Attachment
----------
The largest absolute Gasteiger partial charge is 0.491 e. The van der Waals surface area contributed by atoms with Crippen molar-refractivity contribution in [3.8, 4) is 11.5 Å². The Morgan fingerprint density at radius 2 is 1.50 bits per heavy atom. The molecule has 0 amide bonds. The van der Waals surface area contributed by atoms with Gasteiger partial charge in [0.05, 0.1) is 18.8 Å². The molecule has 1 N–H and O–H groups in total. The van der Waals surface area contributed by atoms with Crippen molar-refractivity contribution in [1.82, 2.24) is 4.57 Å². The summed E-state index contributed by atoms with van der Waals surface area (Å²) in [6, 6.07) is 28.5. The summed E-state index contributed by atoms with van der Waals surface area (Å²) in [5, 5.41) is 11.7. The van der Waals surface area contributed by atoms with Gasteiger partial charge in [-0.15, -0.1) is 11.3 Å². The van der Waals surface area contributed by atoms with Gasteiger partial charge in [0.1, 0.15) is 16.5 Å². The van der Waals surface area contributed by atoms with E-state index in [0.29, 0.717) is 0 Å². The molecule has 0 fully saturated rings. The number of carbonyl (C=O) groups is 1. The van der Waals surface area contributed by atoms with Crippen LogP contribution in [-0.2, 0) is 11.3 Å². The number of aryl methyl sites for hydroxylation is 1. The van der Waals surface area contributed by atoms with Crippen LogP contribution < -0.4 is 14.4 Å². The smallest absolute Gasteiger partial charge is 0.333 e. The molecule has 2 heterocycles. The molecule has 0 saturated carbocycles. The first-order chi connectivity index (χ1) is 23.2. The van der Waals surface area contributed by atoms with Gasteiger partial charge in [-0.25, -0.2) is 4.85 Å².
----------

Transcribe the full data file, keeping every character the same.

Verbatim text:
The largest absolute Gasteiger partial charge is 0.491 e. The van der Waals surface area contributed by atoms with Crippen molar-refractivity contribution in [3.8, 4) is 11.5 Å². The Morgan fingerprint density at radius 2 is 1.50 bits per heavy atom. The molecule has 0 amide bonds. The van der Waals surface area contributed by atoms with Gasteiger partial charge in [0.05, 0.1) is 18.8 Å². The molecule has 1 N–H and O–H groups in total. The van der Waals surface area contributed by atoms with Crippen molar-refractivity contribution in [1.82, 2.24) is 4.57 Å². The summed E-state index contributed by atoms with van der Waals surface area (Å²) in [6, 6.07) is 28.5. The summed E-state index contributed by atoms with van der Waals surface area (Å²) in [5, 5.41) is 11.7. The van der Waals surface area contributed by atoms with Gasteiger partial charge in [-0.15, -0.1) is 11.3 Å². The van der Waals surface area contributed by atoms with Gasteiger partial charge in [0.1, 0.15) is 16.5 Å². The van der Waals surface area contributed by atoms with E-state index in [0.29, 0.717) is 0 Å². The molecule has 0 fully saturated rings. The number of carbonyl (C=O) groups is 1. The van der Waals surface area contributed by atoms with Crippen LogP contribution in [-0.2, 0) is 11.3 Å². The number of aryl methyl sites for hydroxylation is 1. The van der Waals surface area contributed by atoms with Crippen LogP contribution < -0.4 is 14.4 Å². The smallest absolute Gasteiger partial charge is 0.333 e. The molecule has 2 heterocycles. The molecule has 0 saturated carbocycles. The first-order chi connectivity index (χ1) is 23.2. The van der Waals surface area contributed by atoms with Gasteiger partial charge in [-0.25, -0.2) is 4.85 Å².